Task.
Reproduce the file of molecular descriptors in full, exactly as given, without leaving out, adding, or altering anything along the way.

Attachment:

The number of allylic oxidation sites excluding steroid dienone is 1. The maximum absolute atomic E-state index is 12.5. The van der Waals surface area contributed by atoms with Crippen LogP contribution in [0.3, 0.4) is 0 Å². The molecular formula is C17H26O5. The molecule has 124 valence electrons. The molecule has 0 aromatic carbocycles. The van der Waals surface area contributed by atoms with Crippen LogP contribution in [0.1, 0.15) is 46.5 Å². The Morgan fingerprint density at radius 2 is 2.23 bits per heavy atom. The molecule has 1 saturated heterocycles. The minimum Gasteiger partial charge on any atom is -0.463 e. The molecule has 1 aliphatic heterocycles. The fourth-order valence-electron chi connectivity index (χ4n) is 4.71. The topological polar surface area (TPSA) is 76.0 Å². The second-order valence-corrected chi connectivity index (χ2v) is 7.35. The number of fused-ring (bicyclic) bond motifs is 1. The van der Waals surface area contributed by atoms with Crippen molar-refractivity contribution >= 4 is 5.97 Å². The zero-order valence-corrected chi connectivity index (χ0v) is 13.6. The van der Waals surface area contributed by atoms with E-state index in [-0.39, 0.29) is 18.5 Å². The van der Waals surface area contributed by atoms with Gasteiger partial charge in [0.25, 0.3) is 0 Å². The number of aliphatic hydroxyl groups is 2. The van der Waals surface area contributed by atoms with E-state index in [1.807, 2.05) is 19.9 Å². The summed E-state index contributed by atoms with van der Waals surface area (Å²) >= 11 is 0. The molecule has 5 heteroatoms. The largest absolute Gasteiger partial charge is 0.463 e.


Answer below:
The number of allylic oxidation sites excluding steroid dienone is 1. The maximum absolute atomic E-state index is 12.5. The van der Waals surface area contributed by atoms with Crippen LogP contribution in [0.3, 0.4) is 0 Å². The molecular formula is C17H26O5. The molecule has 124 valence electrons. The molecule has 0 aromatic carbocycles. The van der Waals surface area contributed by atoms with Crippen LogP contribution in [0.1, 0.15) is 46.5 Å². The Morgan fingerprint density at radius 2 is 2.23 bits per heavy atom. The molecule has 1 saturated heterocycles. The minimum Gasteiger partial charge on any atom is -0.463 e. The molecule has 1 aliphatic heterocycles. The fourth-order valence-electron chi connectivity index (χ4n) is 4.71. The topological polar surface area (TPSA) is 76.0 Å². The second-order valence-corrected chi connectivity index (χ2v) is 7.35. The number of fused-ring (bicyclic) bond motifs is 1. The van der Waals surface area contributed by atoms with Crippen molar-refractivity contribution >= 4 is 5.97 Å². The zero-order valence-corrected chi connectivity index (χ0v) is 13.6. The van der Waals surface area contributed by atoms with E-state index in [-0.39, 0.29) is 18.5 Å². The van der Waals surface area contributed by atoms with Gasteiger partial charge in [0.25, 0.3) is 0 Å². The number of aliphatic hydroxyl groups is 2. The van der Waals surface area contributed by atoms with E-state index in [1.807, 2.05) is 19.9 Å². The summed E-state index contributed by atoms with van der Waals surface area (Å²) >= 11 is 0. The molecule has 5 heteroatoms. The largest absolute Gasteiger partial charge is 0.463 e.